The Burning Man exhibition

I arrived at Burning Man (The Man, Black Rock City, NV) on Sunday, August 28. I got there pretty late in the afternoon so I had to hustle to just get camp set up before dark. I started assembling the frame on Monday morning. As I have done a dozen times prior, I start with the wheels and lower frame upside-down then I flip it over. However, this time, the frame snapped in half — on the left side and right side of the seat where the stress is greatest.

Ironically, I even quipped back in May "I used the pipe from my friend's house on Burkhard Place — it was the original water pipe that was installed 110 years ago … so if it breaks sometime in the future, that might be why." It was actualy the threaded part that broke … the threads made the walls of the tubing thinner and finally gave way.

Someone (I think his name was Cram) suggested Black Rock Hardware camp to see if they had a welder, but they didn't. However on Sunday evening I met people at Recycle Camp and they did. I talked with Angry Butterfly who said she'd probably have a free moment on Tuesday morning and took pity and/or sent me searching for energy drinks and cheeseburgers for her. I went back to Hardware and ground off the paint and made pipe inserts to further strengthen the joint.

Tuesday morning (my birthday) I took the frame parts to Recycle Camp and hung out with the crew a while. Angry Butterfly had to repair their can crusher so I helped with that and then she got my stuff welded.

Here's how the unpainted frame looked when I first built it.

Here's Angry Butterfly's welding job after the wear-and-tear of Burning Man.

I got back to my camp and assembled the project. I put in a fresh battery and flipped it on and … nothing. The computer wasn't running. I did some testing and realized the power supply spikes above 5 volts initially and it seemed to be latching up the computer which has an "Absolute Maximum" voltage of 5.5 volts. Wiggling the wires got it booted up and running, though.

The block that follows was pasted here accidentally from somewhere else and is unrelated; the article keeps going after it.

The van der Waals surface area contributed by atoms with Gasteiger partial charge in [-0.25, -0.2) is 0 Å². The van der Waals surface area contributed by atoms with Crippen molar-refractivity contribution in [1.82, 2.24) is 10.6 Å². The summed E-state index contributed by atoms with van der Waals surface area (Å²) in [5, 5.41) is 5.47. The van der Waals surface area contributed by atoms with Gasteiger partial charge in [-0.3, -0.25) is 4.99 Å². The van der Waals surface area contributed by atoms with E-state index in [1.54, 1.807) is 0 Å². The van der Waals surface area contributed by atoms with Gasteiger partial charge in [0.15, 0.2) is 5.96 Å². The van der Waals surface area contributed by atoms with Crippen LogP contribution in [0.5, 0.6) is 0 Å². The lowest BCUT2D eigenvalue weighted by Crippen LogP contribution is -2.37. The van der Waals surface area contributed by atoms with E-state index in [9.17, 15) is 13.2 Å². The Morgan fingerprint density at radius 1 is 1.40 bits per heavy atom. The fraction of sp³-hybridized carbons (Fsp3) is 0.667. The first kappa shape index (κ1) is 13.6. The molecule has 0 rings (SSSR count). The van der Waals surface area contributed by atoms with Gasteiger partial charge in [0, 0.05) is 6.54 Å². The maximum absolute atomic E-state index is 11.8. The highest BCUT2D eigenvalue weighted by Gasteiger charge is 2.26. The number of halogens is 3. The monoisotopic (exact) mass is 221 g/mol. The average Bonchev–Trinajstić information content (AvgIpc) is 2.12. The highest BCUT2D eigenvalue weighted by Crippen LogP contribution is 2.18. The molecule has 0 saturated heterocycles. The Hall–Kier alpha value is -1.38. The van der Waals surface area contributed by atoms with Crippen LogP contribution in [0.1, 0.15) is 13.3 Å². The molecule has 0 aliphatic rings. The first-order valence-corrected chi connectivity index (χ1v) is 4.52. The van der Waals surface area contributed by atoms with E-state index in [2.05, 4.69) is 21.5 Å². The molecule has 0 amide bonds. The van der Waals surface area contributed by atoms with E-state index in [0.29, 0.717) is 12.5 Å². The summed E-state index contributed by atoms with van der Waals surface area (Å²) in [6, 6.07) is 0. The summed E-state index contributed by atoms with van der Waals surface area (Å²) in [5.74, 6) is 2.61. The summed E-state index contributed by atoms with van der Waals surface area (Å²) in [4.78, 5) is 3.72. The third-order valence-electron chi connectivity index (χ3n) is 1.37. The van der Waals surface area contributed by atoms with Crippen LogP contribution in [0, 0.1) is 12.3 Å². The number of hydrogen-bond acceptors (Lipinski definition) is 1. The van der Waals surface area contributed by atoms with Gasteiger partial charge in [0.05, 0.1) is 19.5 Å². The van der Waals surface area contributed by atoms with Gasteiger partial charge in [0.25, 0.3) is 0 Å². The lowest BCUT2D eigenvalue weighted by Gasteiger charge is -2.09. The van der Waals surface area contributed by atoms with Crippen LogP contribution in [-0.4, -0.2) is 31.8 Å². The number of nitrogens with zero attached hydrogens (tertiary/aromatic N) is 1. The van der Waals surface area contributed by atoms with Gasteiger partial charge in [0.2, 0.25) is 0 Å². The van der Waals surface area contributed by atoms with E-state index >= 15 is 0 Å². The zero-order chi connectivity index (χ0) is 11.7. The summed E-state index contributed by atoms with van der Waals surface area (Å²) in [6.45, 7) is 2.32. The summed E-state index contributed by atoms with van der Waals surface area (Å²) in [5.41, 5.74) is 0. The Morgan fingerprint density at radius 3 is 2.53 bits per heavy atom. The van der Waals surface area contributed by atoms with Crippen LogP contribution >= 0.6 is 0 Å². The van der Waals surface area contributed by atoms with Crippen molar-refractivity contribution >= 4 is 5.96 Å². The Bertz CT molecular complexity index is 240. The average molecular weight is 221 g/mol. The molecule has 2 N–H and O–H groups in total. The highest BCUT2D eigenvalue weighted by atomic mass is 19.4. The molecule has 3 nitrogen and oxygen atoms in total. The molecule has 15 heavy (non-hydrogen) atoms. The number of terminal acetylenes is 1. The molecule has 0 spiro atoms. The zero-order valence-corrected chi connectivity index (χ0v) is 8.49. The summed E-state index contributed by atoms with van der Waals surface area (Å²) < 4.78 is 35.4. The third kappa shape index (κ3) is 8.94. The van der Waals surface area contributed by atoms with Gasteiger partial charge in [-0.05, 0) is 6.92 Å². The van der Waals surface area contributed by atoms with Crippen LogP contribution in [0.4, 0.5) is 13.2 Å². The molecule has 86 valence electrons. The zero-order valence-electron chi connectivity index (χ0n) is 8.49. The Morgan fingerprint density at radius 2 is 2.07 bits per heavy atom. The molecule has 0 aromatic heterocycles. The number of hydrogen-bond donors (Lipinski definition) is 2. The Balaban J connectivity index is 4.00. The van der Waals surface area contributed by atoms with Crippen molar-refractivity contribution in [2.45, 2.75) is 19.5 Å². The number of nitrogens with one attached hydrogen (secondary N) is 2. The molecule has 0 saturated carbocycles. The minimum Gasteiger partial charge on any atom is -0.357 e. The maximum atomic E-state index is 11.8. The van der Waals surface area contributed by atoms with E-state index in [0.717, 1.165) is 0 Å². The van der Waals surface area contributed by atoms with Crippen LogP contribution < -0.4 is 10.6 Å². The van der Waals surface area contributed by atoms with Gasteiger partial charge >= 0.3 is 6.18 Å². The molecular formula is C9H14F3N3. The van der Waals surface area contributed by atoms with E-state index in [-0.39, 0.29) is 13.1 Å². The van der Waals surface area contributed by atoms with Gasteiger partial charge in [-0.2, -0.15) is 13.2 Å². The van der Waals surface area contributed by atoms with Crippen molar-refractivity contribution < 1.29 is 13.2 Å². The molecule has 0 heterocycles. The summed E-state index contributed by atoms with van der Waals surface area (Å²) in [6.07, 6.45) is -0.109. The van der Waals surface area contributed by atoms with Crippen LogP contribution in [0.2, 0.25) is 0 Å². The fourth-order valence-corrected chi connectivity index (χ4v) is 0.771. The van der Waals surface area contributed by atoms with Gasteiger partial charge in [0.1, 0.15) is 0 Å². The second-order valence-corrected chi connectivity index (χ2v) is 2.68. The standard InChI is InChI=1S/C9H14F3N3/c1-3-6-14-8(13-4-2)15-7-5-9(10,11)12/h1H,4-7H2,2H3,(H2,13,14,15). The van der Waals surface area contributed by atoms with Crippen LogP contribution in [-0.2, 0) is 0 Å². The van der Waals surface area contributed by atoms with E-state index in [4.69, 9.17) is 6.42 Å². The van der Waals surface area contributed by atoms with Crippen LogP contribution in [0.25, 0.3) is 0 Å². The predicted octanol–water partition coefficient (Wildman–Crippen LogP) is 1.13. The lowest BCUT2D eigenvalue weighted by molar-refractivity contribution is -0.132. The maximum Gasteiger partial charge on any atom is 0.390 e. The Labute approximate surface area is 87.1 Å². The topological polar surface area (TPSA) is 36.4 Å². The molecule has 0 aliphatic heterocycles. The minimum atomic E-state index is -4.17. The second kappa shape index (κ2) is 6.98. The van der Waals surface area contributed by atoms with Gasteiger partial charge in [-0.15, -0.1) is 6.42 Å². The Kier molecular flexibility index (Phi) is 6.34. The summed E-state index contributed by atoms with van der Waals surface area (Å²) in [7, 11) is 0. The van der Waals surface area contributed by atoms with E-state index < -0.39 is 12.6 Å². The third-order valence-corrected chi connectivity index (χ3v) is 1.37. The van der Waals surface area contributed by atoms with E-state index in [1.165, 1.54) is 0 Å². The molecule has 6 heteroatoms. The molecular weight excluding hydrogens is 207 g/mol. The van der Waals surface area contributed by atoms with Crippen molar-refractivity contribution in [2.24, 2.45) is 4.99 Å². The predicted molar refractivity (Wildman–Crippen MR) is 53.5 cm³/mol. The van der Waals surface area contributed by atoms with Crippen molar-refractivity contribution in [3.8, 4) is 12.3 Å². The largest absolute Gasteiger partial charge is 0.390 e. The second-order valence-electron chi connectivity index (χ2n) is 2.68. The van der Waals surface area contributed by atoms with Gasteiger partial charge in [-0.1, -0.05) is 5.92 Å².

I pushed it out to The Artery, signed in, and had now officially completed (almost) everything for the grant requirement. I pushed it out to Lost Penguin which is a chill-space with couches and such where they give away chocolates and wine. While I was sitting there, only one guy stopped to even look at the project.

Would you look at that? My project sitting out on the Playa.

I headed back to where I left it later but it was gone. I couldn't see it anywhere around on the horizon so I went back camp and found that "Ben and Babz" brought it back, leaving a note in the dust on my car. A couple other people tried it out and in the process seemed to loosen one of the wires. The computer stopped working again and I couldn't get it to do anything. So, in the last two hours of sunlight, I pulled all the existing chips and threw in a simple circuit to get all the blue lights to go on when it's dark.

My neighbor Troy and I figured out how to slowly ride it forward and took it about 3 miles to Alien Semaphore and left it there.

Wednesday morning I got up and started a hunt for the project. I went way out to the north trash fence and headed back … no luck. On Thursday I got up and did the same thing. I was getting a little alarmed when I couldn't find it — I prepared myself to let it go, but I kind of thought I'd see it way off in the distance maybe once a day … or at least have someone I know tell me they saw it, but no word at all. Friday morning was a repeat … another unsuccessful hunt. By Saturday I was getting quite worried. I never found my project at all and I started feeling trapped — after all, I'm responsible for removing it, so I'll have to stay forever until everything is gone.